Platform lifts are one of the more unheard-of lift designs. In spite of this, the range of platform lifts out there is rather extensive. They come in all shapes and sizes and perform a number of different functions.
Each platform lift has different advantages depending on the environment it needs to be installed in, and the main function it needs to perform.
Here we’re going to break down the options available, so you can make an informed decision on the right lift for you:
Low Speed Lift
These low pit lifts are a mixture of passenger and platform lifts. They are wall mounted, structure supported lifts that have the look and feel of a traditional passenger lift. They include the same doors, cabin and operation of the elevators we’re used to, but they travel at a reduced speed.
These lifts are built within a structure. Passengers travel in a cabin with walls, floor and a ceiling which gives it a more enclosed feeling. The operational control lacks the options a conventional lift has, with the cabin lift being controlled by a single button, one-touch function.
Enclosed Platform Lift
These lifts are in a structure containing a moving platform and control panel that moves up and down inside of the structure. Lift operations are similar to cabin lifts.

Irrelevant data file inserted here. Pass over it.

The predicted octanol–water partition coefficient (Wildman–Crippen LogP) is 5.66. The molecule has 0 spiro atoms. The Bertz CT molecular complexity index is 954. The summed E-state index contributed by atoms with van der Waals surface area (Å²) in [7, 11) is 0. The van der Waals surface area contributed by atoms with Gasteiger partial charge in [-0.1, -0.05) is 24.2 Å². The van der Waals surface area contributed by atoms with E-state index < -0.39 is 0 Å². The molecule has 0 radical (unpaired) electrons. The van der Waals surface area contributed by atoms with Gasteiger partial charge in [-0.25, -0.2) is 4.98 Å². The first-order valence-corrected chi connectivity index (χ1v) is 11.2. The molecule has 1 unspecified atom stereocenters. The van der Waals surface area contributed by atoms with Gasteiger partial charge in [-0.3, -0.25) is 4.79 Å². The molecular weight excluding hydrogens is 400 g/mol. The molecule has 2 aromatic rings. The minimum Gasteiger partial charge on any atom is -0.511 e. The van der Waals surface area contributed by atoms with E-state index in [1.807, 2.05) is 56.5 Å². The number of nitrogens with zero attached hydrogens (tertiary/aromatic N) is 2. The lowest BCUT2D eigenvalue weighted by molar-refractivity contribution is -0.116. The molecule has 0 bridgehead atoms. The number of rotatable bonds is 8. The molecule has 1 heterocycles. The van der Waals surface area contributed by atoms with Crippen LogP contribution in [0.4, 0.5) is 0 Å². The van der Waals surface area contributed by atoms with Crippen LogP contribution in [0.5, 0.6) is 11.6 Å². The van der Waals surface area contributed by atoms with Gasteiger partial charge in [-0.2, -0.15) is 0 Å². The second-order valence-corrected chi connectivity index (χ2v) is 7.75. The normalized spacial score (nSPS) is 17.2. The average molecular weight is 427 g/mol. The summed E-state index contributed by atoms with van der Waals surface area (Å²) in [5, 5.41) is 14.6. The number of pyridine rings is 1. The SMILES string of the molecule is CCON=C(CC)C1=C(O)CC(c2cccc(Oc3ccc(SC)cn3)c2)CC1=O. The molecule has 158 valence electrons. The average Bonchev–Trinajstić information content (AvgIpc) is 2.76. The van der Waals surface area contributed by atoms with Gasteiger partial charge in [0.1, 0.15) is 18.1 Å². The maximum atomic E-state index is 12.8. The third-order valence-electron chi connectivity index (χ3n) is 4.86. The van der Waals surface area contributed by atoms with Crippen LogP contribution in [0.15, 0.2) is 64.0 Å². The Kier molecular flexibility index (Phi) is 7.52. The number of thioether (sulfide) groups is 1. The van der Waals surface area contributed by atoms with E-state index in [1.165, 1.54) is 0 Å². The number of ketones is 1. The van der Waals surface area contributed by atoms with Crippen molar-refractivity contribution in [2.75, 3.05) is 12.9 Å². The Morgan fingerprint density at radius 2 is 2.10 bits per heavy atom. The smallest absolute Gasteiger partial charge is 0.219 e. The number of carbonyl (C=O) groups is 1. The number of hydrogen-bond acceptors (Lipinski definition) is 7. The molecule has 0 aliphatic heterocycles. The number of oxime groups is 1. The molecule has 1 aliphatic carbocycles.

Open Platform Lifts
Buildings that require transport of a short length between floors benefit from open platform lifts. These lifts move vertically on a guarded platform from one level to another and can usually be found in shopping centres, museums, or in most public buildings that require wheelchair access between a small number of floors.
Wheelchair Platform Stairlift
Available in this range are the straight rail wheelchair stairlift or the curved rail equivalent. These inclined wheelchair lifts are platform mounted on a rail which follows the contours of the stairs. The lift can be operated by the wheelchair user or a nearby attendant. You typically find these platform lifts in buildings where a passenger or vertical platform lifts cannot be installed.